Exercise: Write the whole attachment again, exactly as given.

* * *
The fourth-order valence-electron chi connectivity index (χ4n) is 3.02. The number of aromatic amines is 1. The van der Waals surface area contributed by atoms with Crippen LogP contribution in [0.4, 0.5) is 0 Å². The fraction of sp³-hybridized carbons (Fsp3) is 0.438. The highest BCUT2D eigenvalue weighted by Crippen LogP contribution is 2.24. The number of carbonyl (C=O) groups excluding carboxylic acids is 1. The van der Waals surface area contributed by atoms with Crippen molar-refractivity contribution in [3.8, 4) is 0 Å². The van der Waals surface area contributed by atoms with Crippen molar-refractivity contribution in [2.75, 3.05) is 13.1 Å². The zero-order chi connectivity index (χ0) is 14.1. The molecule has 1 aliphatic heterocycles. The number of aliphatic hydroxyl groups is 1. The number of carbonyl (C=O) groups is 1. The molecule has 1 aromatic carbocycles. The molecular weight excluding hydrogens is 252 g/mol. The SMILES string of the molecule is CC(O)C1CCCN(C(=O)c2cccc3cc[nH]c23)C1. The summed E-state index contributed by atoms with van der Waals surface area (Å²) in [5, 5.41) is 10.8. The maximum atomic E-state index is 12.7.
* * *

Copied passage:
The fourth-order valence-electron chi connectivity index (χ4n) is 3.02. The number of aromatic amines is 1. The van der Waals surface area contributed by atoms with Crippen LogP contribution in [0.4, 0.5) is 0 Å². The fraction of sp³-hybridized carbons (Fsp3) is 0.438. The highest BCUT2D eigenvalue weighted by Crippen LogP contribution is 2.24. The number of carbonyl (C=O) groups excluding carboxylic acids is 1. The van der Waals surface area contributed by atoms with Crippen molar-refractivity contribution in [3.8, 4) is 0 Å². The van der Waals surface area contributed by atoms with Crippen molar-refractivity contribution in [2.75, 3.05) is 13.1 Å². The zero-order chi connectivity index (χ0) is 14.1. The molecule has 1 aliphatic heterocycles. The number of aliphatic hydroxyl groups is 1. The number of carbonyl (C=O) groups is 1. The molecule has 1 aromatic carbocycles. The molecular weight excluding hydrogens is 252 g/mol. The SMILES string of the molecule is CC(O)C1CCCN(C(=O)c2cccc3cc[nH]c23)C1. The summed E-state index contributed by atoms with van der Waals surface area (Å²) in [5, 5.41) is 10.8. The maximum atomic E-state index is 12.7.